Theory Seminar: Online Preemptive Scheduling: Benefiting from Slackness

Speaker:
Jonathan Yaniv (CS, Technion)
Date:
Wednesday, 10.4.2013, 12:30
Place:
Taub 201

In the online preemptive scheduling problem, a computing system (e.g., a server) receives job processing requests throughout time, each request characterized by an arrival time, deadline, size and value. The goal of the scheduler is to maximize the total value of fully-completed jobs. Job preemption is allowed, i.e., jobs may be paused and resumed from the point at which they were preempted.

In its most general form, the problem admits a polylogarithmic lower bound on the competitive ratio of any randomized algorithm, and no upper bound on the competitive ratio of any deterministic algorithm. Constant competitive ratios are only known for special cases, e.g., when job values are either identical or equal to job sizes; yet, both cases do not encompass realistic settings. A natural goal, then, is to develop constant-factor approximations under reasonable assumptions that hold in practice for realistic input pro?les.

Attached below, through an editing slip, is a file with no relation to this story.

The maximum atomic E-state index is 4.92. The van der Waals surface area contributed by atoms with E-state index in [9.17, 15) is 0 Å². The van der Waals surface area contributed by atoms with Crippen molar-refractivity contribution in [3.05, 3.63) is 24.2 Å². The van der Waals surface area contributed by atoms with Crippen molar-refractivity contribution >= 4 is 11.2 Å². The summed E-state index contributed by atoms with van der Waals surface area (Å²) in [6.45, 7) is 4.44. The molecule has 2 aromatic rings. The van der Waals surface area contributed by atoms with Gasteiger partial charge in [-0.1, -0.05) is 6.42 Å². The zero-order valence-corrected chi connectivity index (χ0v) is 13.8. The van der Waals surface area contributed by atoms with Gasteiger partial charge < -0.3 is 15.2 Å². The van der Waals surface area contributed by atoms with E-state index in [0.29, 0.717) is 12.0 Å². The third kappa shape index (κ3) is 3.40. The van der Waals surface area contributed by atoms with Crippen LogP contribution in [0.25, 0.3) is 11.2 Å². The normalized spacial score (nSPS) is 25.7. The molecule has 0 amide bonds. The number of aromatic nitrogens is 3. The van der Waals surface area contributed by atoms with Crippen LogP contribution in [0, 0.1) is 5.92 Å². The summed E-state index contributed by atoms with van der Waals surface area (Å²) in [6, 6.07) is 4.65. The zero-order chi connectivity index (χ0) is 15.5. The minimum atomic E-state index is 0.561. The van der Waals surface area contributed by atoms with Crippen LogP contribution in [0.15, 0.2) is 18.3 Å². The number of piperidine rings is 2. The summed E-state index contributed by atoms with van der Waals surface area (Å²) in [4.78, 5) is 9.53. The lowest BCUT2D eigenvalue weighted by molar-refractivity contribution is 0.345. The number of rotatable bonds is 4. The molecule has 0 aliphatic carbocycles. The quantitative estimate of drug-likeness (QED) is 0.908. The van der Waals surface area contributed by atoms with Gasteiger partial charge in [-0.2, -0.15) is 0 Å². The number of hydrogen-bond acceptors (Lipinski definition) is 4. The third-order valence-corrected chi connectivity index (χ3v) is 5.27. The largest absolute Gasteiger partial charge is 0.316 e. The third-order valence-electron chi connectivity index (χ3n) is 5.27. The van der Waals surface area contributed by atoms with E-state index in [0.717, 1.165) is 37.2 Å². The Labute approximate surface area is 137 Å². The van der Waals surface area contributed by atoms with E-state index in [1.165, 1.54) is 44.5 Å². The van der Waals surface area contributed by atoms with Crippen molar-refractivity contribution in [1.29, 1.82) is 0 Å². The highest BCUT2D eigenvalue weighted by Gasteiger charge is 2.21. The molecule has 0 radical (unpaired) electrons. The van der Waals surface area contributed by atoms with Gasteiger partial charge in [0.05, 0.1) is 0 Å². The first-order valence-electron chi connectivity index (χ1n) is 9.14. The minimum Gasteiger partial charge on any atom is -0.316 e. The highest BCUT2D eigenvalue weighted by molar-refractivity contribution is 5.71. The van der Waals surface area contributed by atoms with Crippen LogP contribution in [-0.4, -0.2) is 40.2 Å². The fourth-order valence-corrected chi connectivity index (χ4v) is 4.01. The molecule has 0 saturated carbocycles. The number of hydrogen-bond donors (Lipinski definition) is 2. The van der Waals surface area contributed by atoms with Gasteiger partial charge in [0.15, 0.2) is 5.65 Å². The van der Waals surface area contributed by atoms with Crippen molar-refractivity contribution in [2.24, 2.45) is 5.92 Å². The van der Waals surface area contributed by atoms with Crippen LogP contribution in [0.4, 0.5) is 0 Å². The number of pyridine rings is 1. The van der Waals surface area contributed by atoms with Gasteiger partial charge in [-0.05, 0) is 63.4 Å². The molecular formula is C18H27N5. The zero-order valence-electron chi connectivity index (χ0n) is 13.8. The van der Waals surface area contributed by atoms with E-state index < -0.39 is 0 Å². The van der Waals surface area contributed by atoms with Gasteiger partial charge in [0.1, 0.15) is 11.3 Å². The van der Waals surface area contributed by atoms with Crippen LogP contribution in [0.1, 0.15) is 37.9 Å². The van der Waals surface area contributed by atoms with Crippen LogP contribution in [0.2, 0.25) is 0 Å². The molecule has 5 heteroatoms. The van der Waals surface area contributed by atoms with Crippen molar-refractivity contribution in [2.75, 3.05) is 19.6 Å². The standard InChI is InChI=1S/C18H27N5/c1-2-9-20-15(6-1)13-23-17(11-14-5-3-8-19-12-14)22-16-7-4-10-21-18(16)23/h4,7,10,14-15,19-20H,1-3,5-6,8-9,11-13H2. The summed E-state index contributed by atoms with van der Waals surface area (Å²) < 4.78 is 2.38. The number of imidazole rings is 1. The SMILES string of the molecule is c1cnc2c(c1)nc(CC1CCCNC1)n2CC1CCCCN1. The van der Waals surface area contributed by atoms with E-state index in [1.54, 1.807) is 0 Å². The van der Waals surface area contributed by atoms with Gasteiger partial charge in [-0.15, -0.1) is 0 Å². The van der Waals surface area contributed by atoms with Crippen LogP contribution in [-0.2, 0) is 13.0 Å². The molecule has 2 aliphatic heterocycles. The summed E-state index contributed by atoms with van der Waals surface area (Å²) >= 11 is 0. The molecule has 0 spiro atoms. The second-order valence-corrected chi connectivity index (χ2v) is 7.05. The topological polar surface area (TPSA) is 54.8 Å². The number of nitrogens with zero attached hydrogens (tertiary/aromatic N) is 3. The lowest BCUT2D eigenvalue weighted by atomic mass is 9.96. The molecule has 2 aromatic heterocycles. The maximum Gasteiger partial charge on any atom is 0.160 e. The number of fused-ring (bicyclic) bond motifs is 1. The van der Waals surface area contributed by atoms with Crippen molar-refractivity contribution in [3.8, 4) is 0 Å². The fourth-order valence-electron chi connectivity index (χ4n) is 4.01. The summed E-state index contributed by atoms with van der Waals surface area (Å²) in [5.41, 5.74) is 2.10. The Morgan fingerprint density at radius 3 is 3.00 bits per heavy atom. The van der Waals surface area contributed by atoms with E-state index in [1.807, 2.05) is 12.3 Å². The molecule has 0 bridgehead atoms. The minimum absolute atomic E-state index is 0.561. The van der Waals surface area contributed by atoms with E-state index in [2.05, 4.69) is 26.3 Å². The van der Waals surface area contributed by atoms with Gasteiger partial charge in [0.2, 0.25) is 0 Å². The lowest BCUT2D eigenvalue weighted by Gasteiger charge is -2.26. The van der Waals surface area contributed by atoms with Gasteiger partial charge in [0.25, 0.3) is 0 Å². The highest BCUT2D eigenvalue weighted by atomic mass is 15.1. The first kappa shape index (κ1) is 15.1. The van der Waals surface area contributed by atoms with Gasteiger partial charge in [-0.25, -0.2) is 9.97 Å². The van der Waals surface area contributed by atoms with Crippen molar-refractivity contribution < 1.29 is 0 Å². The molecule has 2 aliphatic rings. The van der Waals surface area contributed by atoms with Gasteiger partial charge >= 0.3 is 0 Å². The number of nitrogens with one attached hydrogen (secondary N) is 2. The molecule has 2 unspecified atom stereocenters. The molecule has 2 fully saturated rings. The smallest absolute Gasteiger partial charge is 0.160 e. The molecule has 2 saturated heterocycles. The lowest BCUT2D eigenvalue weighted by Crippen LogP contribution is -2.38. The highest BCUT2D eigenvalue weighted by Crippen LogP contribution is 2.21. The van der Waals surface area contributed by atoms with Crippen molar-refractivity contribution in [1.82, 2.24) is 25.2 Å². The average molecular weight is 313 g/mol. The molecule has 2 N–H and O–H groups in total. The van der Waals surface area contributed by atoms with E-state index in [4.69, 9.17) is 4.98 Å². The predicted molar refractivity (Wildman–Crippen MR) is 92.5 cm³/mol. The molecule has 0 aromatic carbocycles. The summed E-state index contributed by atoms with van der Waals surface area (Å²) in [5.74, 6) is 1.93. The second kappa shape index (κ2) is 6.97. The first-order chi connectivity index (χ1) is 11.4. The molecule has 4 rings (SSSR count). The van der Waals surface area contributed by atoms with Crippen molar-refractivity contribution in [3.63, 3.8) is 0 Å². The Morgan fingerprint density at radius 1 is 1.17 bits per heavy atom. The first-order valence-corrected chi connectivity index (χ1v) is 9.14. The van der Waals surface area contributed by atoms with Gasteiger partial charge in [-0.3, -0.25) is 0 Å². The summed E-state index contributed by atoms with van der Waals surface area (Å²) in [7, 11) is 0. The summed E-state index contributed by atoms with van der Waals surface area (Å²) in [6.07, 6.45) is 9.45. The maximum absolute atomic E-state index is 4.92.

We circumvent known lower bounds for this problem by assuming that the input has slack, meaning that any job could be delayed and still ?nish by its deadline. Under the slackness assumption, we design a deterministic preemptive scheduler with a constant-factor worst-case performance guarantee. Along the way, we pay close attention to practical aspects, such as runtime e?ciency, data locality, demand uncertainty, provider commitments and user truthfulness.

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